Reporters on the Job

Anger Surfaces: The Monitor's Baghdad driver, Adnan, experienced in a small way how Iraqis associated with foreigners are lumped into the same category when it comes to people taking out their anger and frustration. Outside Abu Ghraib prison Thursday (this page) Adnan had parked the car on the side of the highway while staff writer Dan Murphy and an interpreter waded into the crowd to talk about the detainees.

While they were gone, a man approached Adnan and asked him if he was with the journalist. Adnan said yes, and then got behind the wheel of the car to move it into the shade. Seconds later he heard a loud crack from behind him and was showered with shattered glass - someone had destroyed his back windshield. Adnan didn't see who did it. But he says many Iraqis equate American reporters with American forces and figures that's why his car was attacked.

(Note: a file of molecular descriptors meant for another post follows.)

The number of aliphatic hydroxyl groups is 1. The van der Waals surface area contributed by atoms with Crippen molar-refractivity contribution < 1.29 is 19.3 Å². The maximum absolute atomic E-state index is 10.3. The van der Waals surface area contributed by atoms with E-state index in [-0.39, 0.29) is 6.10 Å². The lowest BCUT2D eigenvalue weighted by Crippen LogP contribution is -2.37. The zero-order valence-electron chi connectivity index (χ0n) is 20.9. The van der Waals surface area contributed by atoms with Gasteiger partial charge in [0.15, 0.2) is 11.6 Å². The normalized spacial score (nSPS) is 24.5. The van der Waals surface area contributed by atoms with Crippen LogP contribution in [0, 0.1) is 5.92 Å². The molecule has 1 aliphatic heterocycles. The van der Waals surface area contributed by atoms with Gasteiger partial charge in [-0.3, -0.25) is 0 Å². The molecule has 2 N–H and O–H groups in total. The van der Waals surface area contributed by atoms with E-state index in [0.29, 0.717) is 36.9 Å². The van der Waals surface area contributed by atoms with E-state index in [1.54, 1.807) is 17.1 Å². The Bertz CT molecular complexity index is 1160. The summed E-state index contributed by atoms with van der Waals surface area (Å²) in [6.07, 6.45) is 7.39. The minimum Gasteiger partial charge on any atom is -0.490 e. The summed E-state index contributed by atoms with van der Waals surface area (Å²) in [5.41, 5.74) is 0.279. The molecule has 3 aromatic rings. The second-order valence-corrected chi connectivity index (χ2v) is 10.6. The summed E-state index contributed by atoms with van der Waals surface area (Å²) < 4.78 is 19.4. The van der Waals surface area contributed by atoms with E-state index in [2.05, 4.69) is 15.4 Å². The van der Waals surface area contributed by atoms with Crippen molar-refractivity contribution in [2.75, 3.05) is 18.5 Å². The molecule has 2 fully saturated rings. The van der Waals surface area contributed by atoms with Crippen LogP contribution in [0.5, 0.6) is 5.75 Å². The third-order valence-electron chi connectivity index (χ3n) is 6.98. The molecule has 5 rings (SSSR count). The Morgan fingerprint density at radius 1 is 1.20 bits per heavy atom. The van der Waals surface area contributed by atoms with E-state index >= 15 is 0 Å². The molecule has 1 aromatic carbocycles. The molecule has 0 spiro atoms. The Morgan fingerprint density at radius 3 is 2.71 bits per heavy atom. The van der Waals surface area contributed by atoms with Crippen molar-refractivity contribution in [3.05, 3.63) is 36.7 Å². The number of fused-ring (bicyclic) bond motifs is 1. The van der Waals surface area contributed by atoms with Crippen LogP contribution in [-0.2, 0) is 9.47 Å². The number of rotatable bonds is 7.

It's About the Bubbles: It may sound sacrilegious coming from a reporter based in the Land of Evian and Perrier, but Peter Ford says he doesn't really care where his water comes from so long as it is wet (page 7). But he does, occasionally, feel like bubbles, and in Paris, he has an embarras de choix [an embarrassment of choices]. "There's gentle bubbles, heavy bubbles, big bubbles and light bubbles in a range of different mineral waters," he notes. Peter opts for the heavy fizz. But he is still nostalgic for the service offered when he lived in Buenos Aires, where a company delivered crates of glass seltzer bottles, tinted pale blue or green, outside his front door each Monday morning. And he's not picky about the carbonation process. "Who cares whether the fizz comes from a cylinder of carbon dioxide at the bottling plant or occurs naturally underground?" he asks.

David Clark Scott
World editor


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